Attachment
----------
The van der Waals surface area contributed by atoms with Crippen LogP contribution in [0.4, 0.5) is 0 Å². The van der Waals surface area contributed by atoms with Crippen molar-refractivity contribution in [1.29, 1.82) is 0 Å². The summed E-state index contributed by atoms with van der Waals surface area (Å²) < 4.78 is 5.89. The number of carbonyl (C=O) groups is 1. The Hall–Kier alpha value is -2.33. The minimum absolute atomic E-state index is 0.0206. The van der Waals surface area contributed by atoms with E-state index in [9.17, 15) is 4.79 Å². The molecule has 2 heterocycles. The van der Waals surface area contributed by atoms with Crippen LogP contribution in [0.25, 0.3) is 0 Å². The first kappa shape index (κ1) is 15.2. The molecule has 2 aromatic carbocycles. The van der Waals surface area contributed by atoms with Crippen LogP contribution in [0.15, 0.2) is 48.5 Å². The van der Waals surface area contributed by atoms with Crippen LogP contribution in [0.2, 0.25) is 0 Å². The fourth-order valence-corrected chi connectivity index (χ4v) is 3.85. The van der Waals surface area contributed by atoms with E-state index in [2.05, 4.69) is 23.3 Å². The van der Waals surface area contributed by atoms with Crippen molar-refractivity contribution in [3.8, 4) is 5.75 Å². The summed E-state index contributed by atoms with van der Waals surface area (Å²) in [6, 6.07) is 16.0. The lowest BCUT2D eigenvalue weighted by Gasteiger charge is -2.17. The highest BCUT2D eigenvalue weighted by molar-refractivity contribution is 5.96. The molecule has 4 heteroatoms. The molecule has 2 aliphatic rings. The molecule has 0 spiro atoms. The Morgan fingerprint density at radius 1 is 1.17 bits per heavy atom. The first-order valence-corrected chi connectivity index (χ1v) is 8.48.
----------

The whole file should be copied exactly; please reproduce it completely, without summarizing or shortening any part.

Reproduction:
The van der Waals surface area contributed by atoms with Crippen LogP contribution in [0.4, 0.5) is 0 Å². The van der Waals surface area contributed by atoms with Crippen molar-refractivity contribution in [1.29, 1.82) is 0 Å². The summed E-state index contributed by atoms with van der Waals surface area (Å²) < 4.78 is 5.89. The number of carbonyl (C=O) groups is 1. The Hall–Kier alpha value is -2.33. The minimum absolute atomic E-state index is 0.0206. The van der Waals surface area contributed by atoms with E-state index in [9.17, 15) is 4.79 Å². The molecule has 2 heterocycles. The van der Waals surface area contributed by atoms with Crippen LogP contribution in [0.25, 0.3) is 0 Å². The first kappa shape index (κ1) is 15.2. The molecule has 2 aromatic carbocycles. The van der Waals surface area contributed by atoms with Crippen LogP contribution in [0.15, 0.2) is 48.5 Å². The van der Waals surface area contributed by atoms with Crippen LogP contribution in [0.2, 0.25) is 0 Å². The fourth-order valence-corrected chi connectivity index (χ4v) is 3.85. The van der Waals surface area contributed by atoms with E-state index in [2.05, 4.69) is 23.3 Å². The van der Waals surface area contributed by atoms with Crippen molar-refractivity contribution in [3.8, 4) is 5.75 Å². The summed E-state index contributed by atoms with van der Waals surface area (Å²) in [6, 6.07) is 16.0. The lowest BCUT2D eigenvalue weighted by Gasteiger charge is -2.17. The highest BCUT2D eigenvalue weighted by molar-refractivity contribution is 5.96. The molecule has 4 heteroatoms. The molecule has 2 aliphatic rings. The molecule has 0 spiro atoms. The Morgan fingerprint density at radius 1 is 1.17 bits per heavy atom. The first-order valence-corrected chi connectivity index (χ1v) is 8.48.